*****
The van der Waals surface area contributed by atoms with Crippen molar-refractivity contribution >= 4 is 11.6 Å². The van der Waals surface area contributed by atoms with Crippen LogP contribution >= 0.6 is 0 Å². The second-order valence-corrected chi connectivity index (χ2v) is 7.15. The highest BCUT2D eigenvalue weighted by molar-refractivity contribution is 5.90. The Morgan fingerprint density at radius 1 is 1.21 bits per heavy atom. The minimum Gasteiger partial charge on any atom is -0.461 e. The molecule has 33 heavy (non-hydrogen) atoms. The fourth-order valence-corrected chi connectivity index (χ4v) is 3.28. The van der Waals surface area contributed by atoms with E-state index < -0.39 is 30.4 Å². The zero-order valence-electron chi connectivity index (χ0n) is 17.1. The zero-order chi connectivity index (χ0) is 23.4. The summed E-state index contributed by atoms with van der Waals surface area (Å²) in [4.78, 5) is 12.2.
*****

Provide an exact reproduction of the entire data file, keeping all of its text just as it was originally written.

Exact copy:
The van der Waals surface area contributed by atoms with Crippen molar-refractivity contribution >= 4 is 11.6 Å². The van der Waals surface area contributed by atoms with Crippen LogP contribution >= 0.6 is 0 Å². The second-order valence-corrected chi connectivity index (χ2v) is 7.15. The highest BCUT2D eigenvalue weighted by molar-refractivity contribution is 5.90. The Morgan fingerprint density at radius 1 is 1.21 bits per heavy atom. The minimum Gasteiger partial charge on any atom is -0.461 e. The molecule has 33 heavy (non-hydrogen) atoms. The fourth-order valence-corrected chi connectivity index (χ4v) is 3.28. The van der Waals surface area contributed by atoms with E-state index < -0.39 is 30.4 Å². The zero-order valence-electron chi connectivity index (χ0n) is 17.1. The zero-order chi connectivity index (χ0) is 23.4. The summed E-state index contributed by atoms with van der Waals surface area (Å²) in [4.78, 5) is 12.2.